In the majority to strike down Obama can I don't I don't talk about.
Justice wants the never ever have never ever -- And and -- those who do.
You shouldn't believe what you read about about.
Internal court proceedings because the reporter who reports that is either -- lying.
Which can be done with impunity because as you know we don't responded it's it's the tradition of commonly judges to lay back and take it you've you've you don't respond in the press corps being.
That reporter had the information from someone who was breaking.
The oath of confidentiality.
Which means that's an unreliable person.
So we either way you should not -- He should not put any stock in.
In reports about what was going on in the in the secrecy of the court Finley Peter -- the famous Chicago -- once wrote.
The Supreme Court follows the election returns.
How political is the court.
Oh I don't I don't think I don't think the court's political at all.
-- that people say that because and it at least -- in the recent couple of years since John Paul Stevens and and David Souter have left the court.
The break out is is often five to four with five.
Republican of will be generated for Democrat on the other side but it doesn't that doesn't show that they're voting their politics.
It shows that they have been.
Because of their judicial philosophy either Republicans have been looking for you know a regional listen.
Text you'll listen.
Restrained judges for fifteen years in the Democrats have been looking for the opposite for people who who believe in Roe vs.
-- why should it be set up some properties.
That after it here you know assiduously trying to get people would these philosophies they end up with people -- these philosophies.
Willingly or not the court has certainly been dragged into the political arena in his 2010.
State of the union speech President Obama called out the justices seated -- lot of them in the well of the house chamber.
For the court's decision on Citizens United let's take a look at that.
Last week the Supreme Court reversed a century of law that I believe will open the floodgates.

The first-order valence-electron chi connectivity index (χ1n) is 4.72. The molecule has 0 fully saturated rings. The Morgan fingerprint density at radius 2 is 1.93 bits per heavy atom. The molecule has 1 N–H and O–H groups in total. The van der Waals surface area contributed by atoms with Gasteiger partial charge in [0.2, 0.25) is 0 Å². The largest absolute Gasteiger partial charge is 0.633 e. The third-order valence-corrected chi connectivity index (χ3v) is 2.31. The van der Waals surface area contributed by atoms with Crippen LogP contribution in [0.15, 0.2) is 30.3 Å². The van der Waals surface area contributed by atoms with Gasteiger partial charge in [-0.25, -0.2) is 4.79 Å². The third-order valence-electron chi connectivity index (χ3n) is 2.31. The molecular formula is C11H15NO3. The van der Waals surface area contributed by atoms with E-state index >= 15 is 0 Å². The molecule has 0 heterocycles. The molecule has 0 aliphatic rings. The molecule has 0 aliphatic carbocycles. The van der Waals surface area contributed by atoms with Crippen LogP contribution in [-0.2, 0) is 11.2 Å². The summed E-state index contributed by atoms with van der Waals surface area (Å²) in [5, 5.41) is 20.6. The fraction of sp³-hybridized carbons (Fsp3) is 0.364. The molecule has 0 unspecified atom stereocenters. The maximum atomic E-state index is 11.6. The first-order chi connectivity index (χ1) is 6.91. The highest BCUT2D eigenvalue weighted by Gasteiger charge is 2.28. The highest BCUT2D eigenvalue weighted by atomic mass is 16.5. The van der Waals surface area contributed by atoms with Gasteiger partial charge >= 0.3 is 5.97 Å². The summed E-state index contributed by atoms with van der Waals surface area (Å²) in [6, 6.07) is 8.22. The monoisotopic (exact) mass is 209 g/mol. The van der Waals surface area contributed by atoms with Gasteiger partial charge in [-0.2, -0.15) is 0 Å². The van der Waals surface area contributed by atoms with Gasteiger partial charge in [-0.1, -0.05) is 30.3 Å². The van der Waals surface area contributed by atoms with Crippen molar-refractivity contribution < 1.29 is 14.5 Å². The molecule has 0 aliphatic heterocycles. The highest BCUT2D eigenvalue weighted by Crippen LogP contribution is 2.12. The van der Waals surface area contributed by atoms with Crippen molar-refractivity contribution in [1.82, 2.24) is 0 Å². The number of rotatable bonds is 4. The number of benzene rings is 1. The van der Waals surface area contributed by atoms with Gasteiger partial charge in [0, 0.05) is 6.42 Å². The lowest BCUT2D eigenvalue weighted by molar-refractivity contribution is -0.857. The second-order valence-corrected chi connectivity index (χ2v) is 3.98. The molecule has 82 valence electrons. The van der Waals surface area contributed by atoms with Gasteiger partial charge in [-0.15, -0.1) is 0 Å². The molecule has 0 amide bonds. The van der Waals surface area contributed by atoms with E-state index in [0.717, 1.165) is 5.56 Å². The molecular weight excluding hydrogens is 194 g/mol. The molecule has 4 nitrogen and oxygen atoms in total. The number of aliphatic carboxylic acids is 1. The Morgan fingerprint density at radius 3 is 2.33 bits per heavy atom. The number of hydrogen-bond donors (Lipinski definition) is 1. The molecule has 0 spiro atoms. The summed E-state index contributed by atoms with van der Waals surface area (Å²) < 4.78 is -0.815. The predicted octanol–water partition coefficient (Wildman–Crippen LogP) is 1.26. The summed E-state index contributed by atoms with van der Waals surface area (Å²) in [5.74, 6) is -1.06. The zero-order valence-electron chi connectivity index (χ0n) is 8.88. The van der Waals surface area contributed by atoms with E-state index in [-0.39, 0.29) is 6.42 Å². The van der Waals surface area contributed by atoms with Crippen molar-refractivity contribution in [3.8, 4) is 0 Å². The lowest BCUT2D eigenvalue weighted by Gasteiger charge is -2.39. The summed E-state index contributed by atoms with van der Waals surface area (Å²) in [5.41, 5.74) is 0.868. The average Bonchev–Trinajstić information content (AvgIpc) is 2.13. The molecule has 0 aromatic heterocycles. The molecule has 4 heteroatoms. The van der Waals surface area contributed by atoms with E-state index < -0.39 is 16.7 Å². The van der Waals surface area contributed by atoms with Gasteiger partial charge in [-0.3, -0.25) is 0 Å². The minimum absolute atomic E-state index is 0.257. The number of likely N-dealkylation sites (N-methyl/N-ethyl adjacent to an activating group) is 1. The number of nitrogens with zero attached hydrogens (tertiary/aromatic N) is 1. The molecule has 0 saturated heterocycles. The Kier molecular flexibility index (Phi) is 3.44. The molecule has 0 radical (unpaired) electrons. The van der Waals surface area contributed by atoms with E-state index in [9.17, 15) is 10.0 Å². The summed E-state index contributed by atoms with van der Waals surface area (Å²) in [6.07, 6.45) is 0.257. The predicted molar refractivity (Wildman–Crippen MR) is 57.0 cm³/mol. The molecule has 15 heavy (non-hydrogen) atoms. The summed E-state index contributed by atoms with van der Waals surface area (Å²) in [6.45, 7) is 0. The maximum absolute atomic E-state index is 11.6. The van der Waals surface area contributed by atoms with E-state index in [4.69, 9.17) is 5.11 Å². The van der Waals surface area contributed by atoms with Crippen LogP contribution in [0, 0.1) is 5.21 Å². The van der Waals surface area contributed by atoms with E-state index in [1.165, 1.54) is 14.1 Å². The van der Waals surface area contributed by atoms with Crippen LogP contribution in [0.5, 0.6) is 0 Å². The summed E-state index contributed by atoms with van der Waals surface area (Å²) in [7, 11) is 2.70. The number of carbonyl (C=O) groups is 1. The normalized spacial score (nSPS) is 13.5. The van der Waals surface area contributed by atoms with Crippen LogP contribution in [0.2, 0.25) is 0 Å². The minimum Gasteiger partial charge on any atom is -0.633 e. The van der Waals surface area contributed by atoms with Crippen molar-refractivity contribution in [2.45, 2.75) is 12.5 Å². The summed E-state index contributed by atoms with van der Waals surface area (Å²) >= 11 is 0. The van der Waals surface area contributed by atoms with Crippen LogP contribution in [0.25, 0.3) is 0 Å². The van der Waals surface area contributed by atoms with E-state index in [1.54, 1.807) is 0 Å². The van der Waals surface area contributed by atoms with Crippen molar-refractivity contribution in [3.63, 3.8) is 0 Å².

For special interest.
Including foreign corporation.
-- -- Chief Justice Roberts said that he found dot spectacle.
In my own adjective.
I wasn't there and it's yet another reason why I will not be there in the future.
But -- I stopped going to to what is essentially a political spectacle.
Some years ago as did John Paul Stevens and I think bill Rehnquist didn't go -- do you think -- -- mention that that when a president.
Directs comments at the Supreme Court when they have to sit there.
Potted plants is was one -- -- -- hearing.
And everybody else's standing they're jeering him and that's unseemly thing you can look at and then come to your own judgment.
Publicly criticized the president and he normally does not publicly criticize me he didn't mechanics and.
-- -- I wasn't there -- -- -- -- but he's got the death ethnic.
Then there was the president's statement in April after the oral arguments in the Obama care case did not go well before the Supreme Court.
When he seemed to be jawboning the court take a look at the us I'm confident that the Supreme Court.
Will not take what would be an unprecedented.
Step of overturning.
Law that was passed.
A strong majority.
They democratically elected congress.
Justice what did you think of that.
You know it's unusual but as I say I don't I don't criticize the president publicly and -- Normally doesn't criticize me did you feel.
Any pressure as a result of that to vote a certain -- now what can do to me.
It -- to any of us we have life tenured and we have -- precisely so that we will not be influenced by by politics.
By threats from -- from anybody did you view that as a threat.
I didn't viewers threat on and ensure Internet.
We heard -- -- brought it to my attention.
I doubt you -- you heard that hot as a matter of just -- does a legal scholar was the former constitutional law lecturer correct.
Was how unprecedented.
Is it for a court.
Or is the president put it there an unelected group of people to overturn an act of congress.
-- I'm not couldn't if you -- visit to Beirut.
Well look we we have overruled.
Marbury vs minus.
A very old case we we did just that and we've done it -- And a large number of cases since then it's it's part of a function of the court.
Look it is.
The most important role we play in the reason we have lifetime here.
Is precisely because now and then we have to tell the majority the people that they can't do what they wanted to.
That what they want to do was unconstitutional.
And therefore go away.
Now let's not gonna make as popular.
And you can say oh it's very undemocratic and in the small sense it -- In the larger sense it isn't however because it's the American people who gave us that power is the American people who said.
No there's some things we're not going to let future legislatures do even if they want to do it.
And we're simply applying that judgment of -- think the American people over time.
Some people say that you who crossed the line.
Last month in your dissent in the Arizona immigration.
Case you brought up the fact that the president.